Of course, with current advances in Machine Learning, we also experiment with more novel and complex models. So, to your question, it depends what you mean by magic.

Honestly, using simpler statistical models appropriately can, at times, be more powerful than using complex models, especially when you don’t have a deep understanding of the theory behind them. Some people still think Machine Learning is a black box. As a data professional and a researcher, we need to be diligent in uncovering the black box, and hone our ability to explain the inner mechanics and decision-making within the model to the general public.

Garcia’s Typical Day

Kickstarting the Morning

(Boardroom at Integrate.ai) A common place for client meetings

(Boardroom at Integrate.ai) A common place for client meetings

Garcia: For those familiar with agile projects, daily stand ups are not foreign. Folks at Integrate.ai follow a similar ritual to better coordinate cross-functional efforts between Engineering, Sales, Data Science and Machine Learning.

Of course, not every day is exactly alike. For the most part, I like to use my mornings to do some personal planning on the day’s activities and revisit any near-term research objectives. My mornings are normally filled with client-facing activities, which are highly collaborative, in contrast to my research-focused afternoons. We use the time to meet with clients for brainstorming, scope definition, solution design and demos.

Chugging Away in the Afternoon

Garcia: If time permits, I will try to spend my afternoons on research planning. Research planning can seem ambiguous so it’s important to define objectives that are outcome and application driven. When we come across client problems where there is no existing solution or if the current application is not optimal, we take the opportunity to turn these problem areas into research projects.

Concrete research deliverables and timelines are hard to plan since we often come across new learnings and breakthroughs along the way. To stay on track, my team and I put together a wish list of research-based algorithms and techniques that we want to try out and implement. We also go through a prioritization exercise to make sure our research reaches objectives defined at a quarterly basis.

I do most of my research work independently, run my own experiments, and continue to contribute to research journals and white papers. Sometimes, I spend time with my team to align activities for the next day.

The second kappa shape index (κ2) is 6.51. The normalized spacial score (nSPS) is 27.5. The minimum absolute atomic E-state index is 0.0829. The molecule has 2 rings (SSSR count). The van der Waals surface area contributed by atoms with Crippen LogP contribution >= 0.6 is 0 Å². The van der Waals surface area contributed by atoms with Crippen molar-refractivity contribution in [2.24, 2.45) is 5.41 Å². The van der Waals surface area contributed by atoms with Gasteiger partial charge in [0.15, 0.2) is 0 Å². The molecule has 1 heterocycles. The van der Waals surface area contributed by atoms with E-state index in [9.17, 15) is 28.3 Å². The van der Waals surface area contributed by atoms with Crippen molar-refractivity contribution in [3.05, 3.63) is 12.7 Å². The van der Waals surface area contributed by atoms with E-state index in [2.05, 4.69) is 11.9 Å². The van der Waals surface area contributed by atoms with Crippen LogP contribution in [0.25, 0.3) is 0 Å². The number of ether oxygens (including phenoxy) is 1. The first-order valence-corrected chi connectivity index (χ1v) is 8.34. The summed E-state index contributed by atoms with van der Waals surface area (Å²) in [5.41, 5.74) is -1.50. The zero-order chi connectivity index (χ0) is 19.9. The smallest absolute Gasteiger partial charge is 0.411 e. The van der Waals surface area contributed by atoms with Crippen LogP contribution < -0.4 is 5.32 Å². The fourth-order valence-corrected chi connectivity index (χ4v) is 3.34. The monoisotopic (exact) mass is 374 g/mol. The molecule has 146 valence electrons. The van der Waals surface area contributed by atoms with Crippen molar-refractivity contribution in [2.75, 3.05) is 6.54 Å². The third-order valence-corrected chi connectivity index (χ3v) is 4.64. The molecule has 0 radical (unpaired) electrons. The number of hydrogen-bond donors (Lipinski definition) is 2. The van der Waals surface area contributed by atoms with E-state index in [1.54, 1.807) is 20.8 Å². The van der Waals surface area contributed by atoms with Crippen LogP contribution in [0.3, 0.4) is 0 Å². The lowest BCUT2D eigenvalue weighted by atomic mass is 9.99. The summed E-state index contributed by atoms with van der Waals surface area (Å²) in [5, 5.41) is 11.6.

Things can also get chaotic under tight deadlines, pressing client deliverables and competing priorities. In these situations, we spend more time with clients so we can solve problems more closely. Sometimes, ambition definitely comes with a price.

Integrate.ai follows a Software as a Service (SaaS) model, so there is added complexity to create models and platform capabilities that benefit all our clients. As part of continuous improvement and evolution of our platform, we also conduct experiments and solicit feedback from our clients and their users to validate whether something is working or not.

Tricks of the Trade

We asked Garcia to provide advice to any newcomers who are looking to pursue an exciting career as a Machine Learning Scientist. He also shared his personal views on how to survive in this overly competitive industry.

Getting Started as a Machine Learning Scientist

Garcia: I believe the following are pivotal in becoming a successful Machine Learning Scientist:

  1. Have solid knowledge and understanding of the underlying theory behind ML algorithms (You cannot call yourself a scientist if you don’t know what you are doing, right?)

  2. Hone your coding skills. You will need to roll up your sleeves and actually implement theoretical and research-based techniques in order to validate its feasibility.

  3. Get more experience in modelling and applied AI. Having the ability to build a robust algorithm is cool, but you also need to be able to translate business problems in modelling and ultimately help your clients and end users.